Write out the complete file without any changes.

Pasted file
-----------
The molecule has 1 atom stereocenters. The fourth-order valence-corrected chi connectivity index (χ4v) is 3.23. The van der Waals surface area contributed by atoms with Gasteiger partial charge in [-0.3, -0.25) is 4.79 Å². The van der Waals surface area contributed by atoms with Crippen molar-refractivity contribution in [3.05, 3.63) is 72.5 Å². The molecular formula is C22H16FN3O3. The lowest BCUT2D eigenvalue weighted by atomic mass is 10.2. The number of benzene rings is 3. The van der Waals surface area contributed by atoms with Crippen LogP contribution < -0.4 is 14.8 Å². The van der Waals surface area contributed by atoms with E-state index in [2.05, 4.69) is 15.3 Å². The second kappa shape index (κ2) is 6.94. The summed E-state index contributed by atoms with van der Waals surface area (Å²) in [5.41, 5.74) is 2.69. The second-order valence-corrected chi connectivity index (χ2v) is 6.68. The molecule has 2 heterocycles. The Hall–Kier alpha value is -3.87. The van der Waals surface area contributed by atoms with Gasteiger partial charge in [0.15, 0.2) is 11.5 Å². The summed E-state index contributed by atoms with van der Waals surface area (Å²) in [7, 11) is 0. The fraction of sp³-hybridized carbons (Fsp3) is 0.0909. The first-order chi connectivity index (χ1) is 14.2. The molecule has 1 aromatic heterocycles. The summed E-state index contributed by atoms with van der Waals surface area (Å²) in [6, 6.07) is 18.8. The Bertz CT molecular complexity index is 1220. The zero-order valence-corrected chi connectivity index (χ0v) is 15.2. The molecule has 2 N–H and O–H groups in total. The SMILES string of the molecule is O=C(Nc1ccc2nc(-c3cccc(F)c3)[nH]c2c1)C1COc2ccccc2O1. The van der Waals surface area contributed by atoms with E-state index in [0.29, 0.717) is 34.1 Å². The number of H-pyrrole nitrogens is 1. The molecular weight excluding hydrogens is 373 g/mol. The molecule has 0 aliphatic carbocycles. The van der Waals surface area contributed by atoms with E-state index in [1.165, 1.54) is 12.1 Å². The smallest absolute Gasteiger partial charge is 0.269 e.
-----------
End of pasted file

The molecule has 1 atom stereocenters. The fourth-order valence-corrected chi connectivity index (χ4v) is 3.23. The van der Waals surface area contributed by atoms with Gasteiger partial charge in [-0.3, -0.25) is 4.79 Å². The van der Waals surface area contributed by atoms with Crippen molar-refractivity contribution in [3.05, 3.63) is 72.5 Å². The molecular formula is C22H16FN3O3. The lowest BCUT2D eigenvalue weighted by atomic mass is 10.2. The number of benzene rings is 3. The van der Waals surface area contributed by atoms with Crippen LogP contribution < -0.4 is 14.8 Å². The van der Waals surface area contributed by atoms with E-state index in [2.05, 4.69) is 15.3 Å². The second kappa shape index (κ2) is 6.94. The summed E-state index contributed by atoms with van der Waals surface area (Å²) in [5.41, 5.74) is 2.69. The second-order valence-corrected chi connectivity index (χ2v) is 6.68. The molecule has 2 heterocycles. The Hall–Kier alpha value is -3.87. The van der Waals surface area contributed by atoms with Gasteiger partial charge in [0.15, 0.2) is 11.5 Å². The summed E-state index contributed by atoms with van der Waals surface area (Å²) in [7, 11) is 0. The fraction of sp³-hybridized carbons (Fsp3) is 0.0909. The first-order chi connectivity index (χ1) is 14.2. The molecule has 1 aromatic heterocycles. The summed E-state index contributed by atoms with van der Waals surface area (Å²) in [6, 6.07) is 18.8. The Bertz CT molecular complexity index is 1220. The zero-order valence-corrected chi connectivity index (χ0v) is 15.2. The molecule has 2 N–H and O–H groups in total. The SMILES string of the molecule is O=C(Nc1ccc2nc(-c3cccc(F)c3)[nH]c2c1)C1COc2ccccc2O1. The van der Waals surface area contributed by atoms with E-state index in [0.29, 0.717) is 34.1 Å². The number of H-pyrrole nitrogens is 1. The molecular weight excluding hydrogens is 373 g/mol. The molecule has 0 aliphatic carbocycles. The van der Waals surface area contributed by atoms with E-state index in [1.165, 1.54) is 12.1 Å². The smallest absolute Gasteiger partial charge is 0.269 e.